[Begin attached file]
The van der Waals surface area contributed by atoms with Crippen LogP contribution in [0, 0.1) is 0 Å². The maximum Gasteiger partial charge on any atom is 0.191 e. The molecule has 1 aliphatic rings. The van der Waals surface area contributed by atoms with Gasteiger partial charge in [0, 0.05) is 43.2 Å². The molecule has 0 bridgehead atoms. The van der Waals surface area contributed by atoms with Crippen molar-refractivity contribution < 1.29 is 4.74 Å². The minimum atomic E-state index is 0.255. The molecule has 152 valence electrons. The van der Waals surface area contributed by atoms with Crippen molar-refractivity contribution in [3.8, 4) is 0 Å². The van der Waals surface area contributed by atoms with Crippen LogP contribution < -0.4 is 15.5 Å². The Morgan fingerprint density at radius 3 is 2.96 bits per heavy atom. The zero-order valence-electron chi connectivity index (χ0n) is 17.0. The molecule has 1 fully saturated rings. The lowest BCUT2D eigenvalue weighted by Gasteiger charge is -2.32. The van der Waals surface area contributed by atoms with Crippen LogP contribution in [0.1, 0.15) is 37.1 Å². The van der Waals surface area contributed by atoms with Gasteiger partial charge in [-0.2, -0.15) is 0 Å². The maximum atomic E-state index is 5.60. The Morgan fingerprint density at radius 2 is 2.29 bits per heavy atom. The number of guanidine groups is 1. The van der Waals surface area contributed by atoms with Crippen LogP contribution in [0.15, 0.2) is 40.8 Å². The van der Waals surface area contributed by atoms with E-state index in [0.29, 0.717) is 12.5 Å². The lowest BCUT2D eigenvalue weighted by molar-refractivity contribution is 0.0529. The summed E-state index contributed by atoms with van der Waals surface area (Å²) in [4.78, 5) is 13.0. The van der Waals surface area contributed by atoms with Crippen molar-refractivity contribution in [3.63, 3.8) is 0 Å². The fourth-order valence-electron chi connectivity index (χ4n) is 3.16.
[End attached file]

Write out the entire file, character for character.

The van der Waals surface area contributed by atoms with Crippen LogP contribution in [0, 0.1) is 0 Å². The maximum Gasteiger partial charge on any atom is 0.191 e. The molecule has 1 aliphatic rings. The van der Waals surface area contributed by atoms with Gasteiger partial charge in [0, 0.05) is 43.2 Å². The molecule has 0 bridgehead atoms. The van der Waals surface area contributed by atoms with Crippen molar-refractivity contribution < 1.29 is 4.74 Å². The minimum atomic E-state index is 0.255. The molecule has 152 valence electrons. The van der Waals surface area contributed by atoms with Crippen molar-refractivity contribution in [3.8, 4) is 0 Å². The van der Waals surface area contributed by atoms with Crippen LogP contribution < -0.4 is 15.5 Å². The Morgan fingerprint density at radius 3 is 2.96 bits per heavy atom. The zero-order valence-electron chi connectivity index (χ0n) is 17.0. The molecule has 1 fully saturated rings. The lowest BCUT2D eigenvalue weighted by Gasteiger charge is -2.32. The van der Waals surface area contributed by atoms with Crippen LogP contribution in [0.1, 0.15) is 37.1 Å². The van der Waals surface area contributed by atoms with Gasteiger partial charge in [-0.2, -0.15) is 0 Å². The maximum atomic E-state index is 5.60. The Morgan fingerprint density at radius 2 is 2.29 bits per heavy atom. The number of guanidine groups is 1. The van der Waals surface area contributed by atoms with Crippen LogP contribution in [0.15, 0.2) is 40.8 Å². The van der Waals surface area contributed by atoms with E-state index in [0.29, 0.717) is 12.5 Å². The lowest BCUT2D eigenvalue weighted by molar-refractivity contribution is 0.0529. The summed E-state index contributed by atoms with van der Waals surface area (Å²) in [4.78, 5) is 13.0. The van der Waals surface area contributed by atoms with Crippen molar-refractivity contribution in [3.63, 3.8) is 0 Å². The fourth-order valence-electron chi connectivity index (χ4n) is 3.16.